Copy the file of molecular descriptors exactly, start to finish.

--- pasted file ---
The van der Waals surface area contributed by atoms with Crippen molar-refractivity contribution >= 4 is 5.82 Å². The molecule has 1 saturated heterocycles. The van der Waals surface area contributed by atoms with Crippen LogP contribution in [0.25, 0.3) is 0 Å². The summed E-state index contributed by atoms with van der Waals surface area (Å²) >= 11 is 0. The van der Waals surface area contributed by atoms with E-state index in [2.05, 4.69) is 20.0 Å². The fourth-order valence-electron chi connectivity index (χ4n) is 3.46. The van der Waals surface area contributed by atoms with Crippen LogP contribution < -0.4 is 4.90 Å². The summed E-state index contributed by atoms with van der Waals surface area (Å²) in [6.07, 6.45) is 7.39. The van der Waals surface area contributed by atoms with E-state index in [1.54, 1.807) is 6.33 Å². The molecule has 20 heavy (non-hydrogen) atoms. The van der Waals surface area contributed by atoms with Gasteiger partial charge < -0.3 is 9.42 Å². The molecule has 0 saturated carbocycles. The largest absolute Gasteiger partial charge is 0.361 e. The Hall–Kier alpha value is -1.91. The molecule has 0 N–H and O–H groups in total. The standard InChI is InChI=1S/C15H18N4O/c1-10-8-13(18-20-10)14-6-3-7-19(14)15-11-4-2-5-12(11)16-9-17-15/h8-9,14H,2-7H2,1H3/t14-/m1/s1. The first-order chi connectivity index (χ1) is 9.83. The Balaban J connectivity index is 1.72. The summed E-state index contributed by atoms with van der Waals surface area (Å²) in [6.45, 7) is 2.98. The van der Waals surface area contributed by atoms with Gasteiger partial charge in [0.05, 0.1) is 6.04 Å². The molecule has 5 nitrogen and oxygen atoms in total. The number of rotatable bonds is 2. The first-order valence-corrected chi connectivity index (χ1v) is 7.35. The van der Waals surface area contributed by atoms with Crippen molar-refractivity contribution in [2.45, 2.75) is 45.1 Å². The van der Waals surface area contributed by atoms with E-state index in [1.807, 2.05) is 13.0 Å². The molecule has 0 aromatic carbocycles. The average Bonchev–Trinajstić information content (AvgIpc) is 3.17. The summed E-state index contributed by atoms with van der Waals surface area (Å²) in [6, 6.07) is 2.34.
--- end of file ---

The van der Waals surface area contributed by atoms with Crippen molar-refractivity contribution >= 4 is 5.82 Å². The molecule has 1 saturated heterocycles. The van der Waals surface area contributed by atoms with Crippen LogP contribution in [0.25, 0.3) is 0 Å². The summed E-state index contributed by atoms with van der Waals surface area (Å²) >= 11 is 0. The van der Waals surface area contributed by atoms with E-state index in [2.05, 4.69) is 20.0 Å². The fourth-order valence-electron chi connectivity index (χ4n) is 3.46. The van der Waals surface area contributed by atoms with Crippen LogP contribution < -0.4 is 4.90 Å². The summed E-state index contributed by atoms with van der Waals surface area (Å²) in [6.07, 6.45) is 7.39. The van der Waals surface area contributed by atoms with E-state index in [1.54, 1.807) is 6.33 Å². The molecule has 20 heavy (non-hydrogen) atoms. The van der Waals surface area contributed by atoms with Gasteiger partial charge < -0.3 is 9.42 Å². The molecule has 0 saturated carbocycles. The largest absolute Gasteiger partial charge is 0.361 e. The Hall–Kier alpha value is -1.91. The molecule has 0 N–H and O–H groups in total. The standard InChI is InChI=1S/C15H18N4O/c1-10-8-13(18-20-10)14-6-3-7-19(14)15-11-4-2-5-12(11)16-9-17-15/h8-9,14H,2-7H2,1H3/t14-/m1/s1. The first-order chi connectivity index (χ1) is 9.83. The Balaban J connectivity index is 1.72. The summed E-state index contributed by atoms with van der Waals surface area (Å²) in [6.45, 7) is 2.98. The van der Waals surface area contributed by atoms with Gasteiger partial charge in [0.05, 0.1) is 6.04 Å². The molecule has 5 nitrogen and oxygen atoms in total. The number of rotatable bonds is 2. The first-order valence-corrected chi connectivity index (χ1v) is 7.35. The van der Waals surface area contributed by atoms with Crippen molar-refractivity contribution in [2.45, 2.75) is 45.1 Å². The van der Waals surface area contributed by atoms with E-state index in [1.807, 2.05) is 13.0 Å². The molecule has 0 aromatic carbocycles. The average Bonchev–Trinajstić information content (AvgIpc) is 3.17. The summed E-state index contributed by atoms with van der Waals surface area (Å²) in [6, 6.07) is 2.34.